They were forecasting a clear night in Ottawa—a bad thing. Without cloud cover the temperature would drop hard and painfully, like a frozen bagel landing on an unprotected toe. Add a 50 km/hour wind and it felt like minus 26 degrees. Centigrade? Fahrenheit? At that temperature, who really cares? It was Day 2 of spring in Canada, the 2004 version.
If Winter comes, can Spring be far behind? – Percy Bysshe Shelley
Well, yeah. In this country, spring can be far behind even when spring comes. That memorable year, Ottawa celebrated the vernal equinox with steady snow. And it wasn’t just the nation’s capital getting what taxpayers everywhere might see as its due. Calgarians woke up to a skiff of snow, and Gander hit the national news with a 40-centimetre skiff. Then North Bay and Edmonton joined the club. Finally, a blizzard swept across the Prairies, gladdening the hearts of farmers whose crops were in ground so dry they appreciated even fluffy moisture, but dismaying the rest of us.
Struggling to stop living in the past—or at least to stop holding a grudge about it—I took a few minutes recently to ask the question: Whither spring in Canada, the 2011 version? Apart from the left coast, the news isn’t good. The ‘highs’ across the country are mostly below zero—double-digit below-zero highs in Yellowknife and Cambridge Bay—and the forecasts use profanity that has no place in the poetry of spring: ‘wind chill’, ‘flurries’, ‘mixed rain and snow’. Even where the mercury should creep above zero, something else is likely to go wrong, as in la belle province where relative humidity near 70% will translate reasonable sounding temperatures into a bone-chilling cold, in either Official Language.
An optimist is the human personification of spring. – Susan J. Bissonette
Our calendars embody optimism pretty well, I’m thinking, in claiming that spring starts on the vernal equinox. Well, maybe spring means spring in Victoria most years, but spring-by-the-calendar finds many of us still engaged with winter in all but name: enjoying, tolerating, or suffering depending on our nature and our sense of humour. My sense of humour about winter wears a little thin after St. Patrick’s Day (the only source of green to be found, most years). Enough, already.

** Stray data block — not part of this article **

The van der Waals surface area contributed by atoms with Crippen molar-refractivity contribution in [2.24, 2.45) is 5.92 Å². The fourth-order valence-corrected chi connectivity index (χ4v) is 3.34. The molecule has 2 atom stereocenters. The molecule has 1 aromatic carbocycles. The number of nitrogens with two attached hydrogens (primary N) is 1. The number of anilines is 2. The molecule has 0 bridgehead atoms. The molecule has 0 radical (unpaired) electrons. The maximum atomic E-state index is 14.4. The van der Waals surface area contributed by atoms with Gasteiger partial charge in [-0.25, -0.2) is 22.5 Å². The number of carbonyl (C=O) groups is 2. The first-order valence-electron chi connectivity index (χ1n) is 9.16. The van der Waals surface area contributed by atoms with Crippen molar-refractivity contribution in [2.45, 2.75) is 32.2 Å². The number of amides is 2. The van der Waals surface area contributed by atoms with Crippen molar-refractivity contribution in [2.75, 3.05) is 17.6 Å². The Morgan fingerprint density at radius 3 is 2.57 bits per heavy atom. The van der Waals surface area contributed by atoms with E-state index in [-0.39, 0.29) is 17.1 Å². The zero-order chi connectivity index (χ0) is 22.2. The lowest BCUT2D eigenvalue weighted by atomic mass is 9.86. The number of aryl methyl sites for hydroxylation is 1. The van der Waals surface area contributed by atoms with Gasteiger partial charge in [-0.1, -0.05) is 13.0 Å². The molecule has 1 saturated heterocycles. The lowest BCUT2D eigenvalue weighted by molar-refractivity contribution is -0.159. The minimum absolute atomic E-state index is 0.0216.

My mental state has sound scientific roots. Since the 1960s, psychologists have studied ‘cognitive dissonance’: the distress caused by encountering information that contradicts what we think we know. There’s a distinctively Canadian version that merits study, although it hasn’t received it yet. ‘Calendrical dissonance’ manifests itself when the calendar flatly states that a season has started or not yet ended, yet all our experience protests otherwise.
I’ve suffered from calendrical dissonance for at least 30 years, at venues from Edmonton to Ottawa. I’m not talking about the occasional sloppy blizzard in June or September. These I take in my stride: I am, after all, Canadian. But struggling through crusted, hip-high snowdrifts on Hallowe’en, a full seven weeks before the official start of winter—OK, that irks me. Yet if the early onslaught of winter is offensive, surely a late onset to spring is a crime. That would make Canadian spring a repeat, nay, a chronic offender, lagging the calendar like a child inexplicably reluctant to come out to play.
Measure your health by your sympathy with morning and spring…Thus may you feel your pulse. – Henry David Thoreau
As it turns out, Hank, there’s nothing wrong with my pulse. My heart thrills to spring’s arrival every year—just never in March. So what’s the problem? Confounded expectations, that’s what. I hate pretending it is spring when it is not, and I’m tired of hoping that this year it will be different. The cost to the economy of our collective calendrical dissonance is still unmeasured; the cost to our national psyche, surely unimaginable.
If there’s a bug you can’t fix—highlight it and call it a feature. – Various attributions within the software industry.
Climate-change discussions reveal scientific disagreement about the global consequences of our actions, but there’s no scope for hope, false or otherwise, at the local level: we really can’t fix the weather. Maybe, though, we can change how we talk about the seasons. I happen to have a modest proposal: let every community decide for itself when spring begins. Some communities will go for fixed but more realistic dates than the vernal equinox. That’s fine. Others will go for variable dates, choosing community-specific harbingers of the gentle season. That’s fine too. This is Canada: we can do anything we want.
Up along the Arctic Ocean, Cambridge Bay might choose the first day the bay is clear of ice, sometime in mid-June. Good for them. Prairie folk might watch for the first crocuses to appear; Ottawa and points east might wait for a whole week clear of salty slush. That works for me. And the Left Coasters? They may go for a date even earlier than the vernal equinox. Let them. See if we care. A people who plant winter pansies don’t really get it, you know?
Spring has sprung, the grass is riz—I wonder where the birdies is? – Anonymous.
We can’t control the weather. But when we can finally celebrate spring when it really is spring, we will know that we have taken responsibility for our own mental health. Let this be a first step in knitting up the ravelled edges of our national psyche. When we’re ready for the next step, maybe those pesky poets can help us after all.
And if a new date for Spring comes, can Winter’s be far behind?